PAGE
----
About “Mood”

About “Mood”


Oil painting by Terry Allen Jones, used by permission

A painting that artist Terry Allen Jones posted on Facebook (above) sparked a discussion on “mood” that made me think. I had mentioned that I loved the juicy paint, and that I’d found the mood interesting. Terry thanked me and followed up by saying: “Mood is hardest, don’t you think?”

Hmm, I thought: yes, it can be. Then he said the following:

“It isn’t something I try to do, do you? If it’s there it doesn’t come out on purpose. Right? I’m thinking of Don [Gardi]’s pastels.”

That really got me thinking.

Abstract paintings by artists such as Don Gardi, Pirkko Mäkelä-Haapalinna, Casey Klahn, William Wray, Laura Pollak and Arlene G. Richman–among others–are delightful puzzles to me. I marvel at the artist’s ability to evoke emotions with shape/color/line/value that may or may not have any direct correlation to actual objects! I would love to have a long conversation with these folks about the _intention_ with which they approach a given painting.

I, personally, have become increasingly intentional about the mood and emotion I want to convey. Back when I started drawing and painting seriously, my paramount intention was to get the details “right.” Now, all aspects of the painting are consciously chosen and rendered to express my _response_ to a momentary view or vision, even if I cannot verbally articulate it (which often I cannot until the painting is done). So, for me, the mood is definitely “on purpose.”

Okay, that turned out to be a long answer to a short question. Many thanks to Terry Allen Jones for asking it! I enjoyed thinking about this.


“The Necromancer’s Daughter” – Point Lobos, CA – Pastel on MingART Premium, 4.4×7.1″/11.2×18 cm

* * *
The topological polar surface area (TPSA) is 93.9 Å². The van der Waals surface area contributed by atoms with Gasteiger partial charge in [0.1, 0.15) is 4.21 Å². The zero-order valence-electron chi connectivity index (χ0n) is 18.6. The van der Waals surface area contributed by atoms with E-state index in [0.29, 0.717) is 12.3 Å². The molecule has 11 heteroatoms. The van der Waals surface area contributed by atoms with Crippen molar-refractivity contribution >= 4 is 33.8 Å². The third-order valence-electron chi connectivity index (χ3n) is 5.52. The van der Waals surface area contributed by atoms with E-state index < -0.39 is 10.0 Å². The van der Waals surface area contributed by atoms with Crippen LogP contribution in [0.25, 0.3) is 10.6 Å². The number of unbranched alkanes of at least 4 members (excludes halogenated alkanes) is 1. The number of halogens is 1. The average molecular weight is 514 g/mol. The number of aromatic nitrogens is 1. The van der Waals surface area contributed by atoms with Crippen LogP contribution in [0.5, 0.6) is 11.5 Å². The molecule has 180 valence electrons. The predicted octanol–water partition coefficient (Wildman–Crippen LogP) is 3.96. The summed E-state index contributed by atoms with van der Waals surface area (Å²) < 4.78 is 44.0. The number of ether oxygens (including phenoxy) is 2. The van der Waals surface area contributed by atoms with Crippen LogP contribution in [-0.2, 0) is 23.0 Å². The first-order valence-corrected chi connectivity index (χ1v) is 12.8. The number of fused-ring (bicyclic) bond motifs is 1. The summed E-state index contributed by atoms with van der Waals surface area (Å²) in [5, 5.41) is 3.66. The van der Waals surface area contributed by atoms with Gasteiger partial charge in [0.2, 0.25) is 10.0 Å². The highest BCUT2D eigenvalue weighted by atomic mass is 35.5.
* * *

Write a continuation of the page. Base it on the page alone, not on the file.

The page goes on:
“May September” WIP and Final

“May September” WIP and Final

Here’s a look at my most recent pastel painting, “May September,” and part of the process of painting it.


“May September” – Sierra Nevada, CA – Pastel on Pastelmat, 5.6×7.3″/142×186 mm


A Dozen Pastels From One Trip

A Dozen Pastels From One Trip

As I write this, it’s been 19 days since we got back from China. In the 8 days we were there, I took almost 3,000 photos. No wonder: the places we hiked in Chongqing and Hubei were classic Chinese landscape. I was so inspired that I couldn’t wait to start painting. I set an arbitrary goal of “10-12 paintings” from this trip. I just finished the twelfth painting this afternoon. What a journey, both on foot, and artistically! I feel so grateful to have spent time in such places, and great joy at being able to bring that experience to the artwork! It’s been quite an adventure, on both counts!

Below is a quick collage of the dozen paintings (not to scale). You can see these as individual paintings in the gallery on the Landscape>Pastel page here.

A Dozen Pastel Paintings From our 8-Day Trip to China - May, 2018

A dozen  pastel paintings done in 19 days, after our trip to China in May, 2018.

Poem: “The Last of the Lukewarm Tea”


“The Last of the Lukewarm Tea”

By Mark Ivan Cole

(c) 2018 Mark Ivan Cole

No finer ship
Ever sailed the slip
With a prouder crew than she,
And no other schooner
Ever foundered sooner
Than The Last of the Lukewarm Tea.

Aye, she lost all sails
In a hungry gale
On the waves of an angry sea.
Tho’ we lashed each plank,
We almost sank
With The Last of the Lukewarm Tea.

She came to grief
On the barrier reef
By the gods’ and the winds’ decree.
To the sea we were cast
With the shattered mast
Of The Last of the Lukewarm Tea.

Aye, the men who clung
Slipped away, each one;
We were five, then four, then three,
Till I and you
Were the only two
From The Last of the Lukewarm Tea.

Nigh sixty-odd years
Since we faced those fears,
Awash in the brine of the sea.
And in all those years
We have shed no tears
For The Last of the Lukewarm Tea.

But as this cold day wanes,
We take our canes
And our aches and pains
Down the winding lanes
Till we reach the shore
Where we kneel once more
And embrace again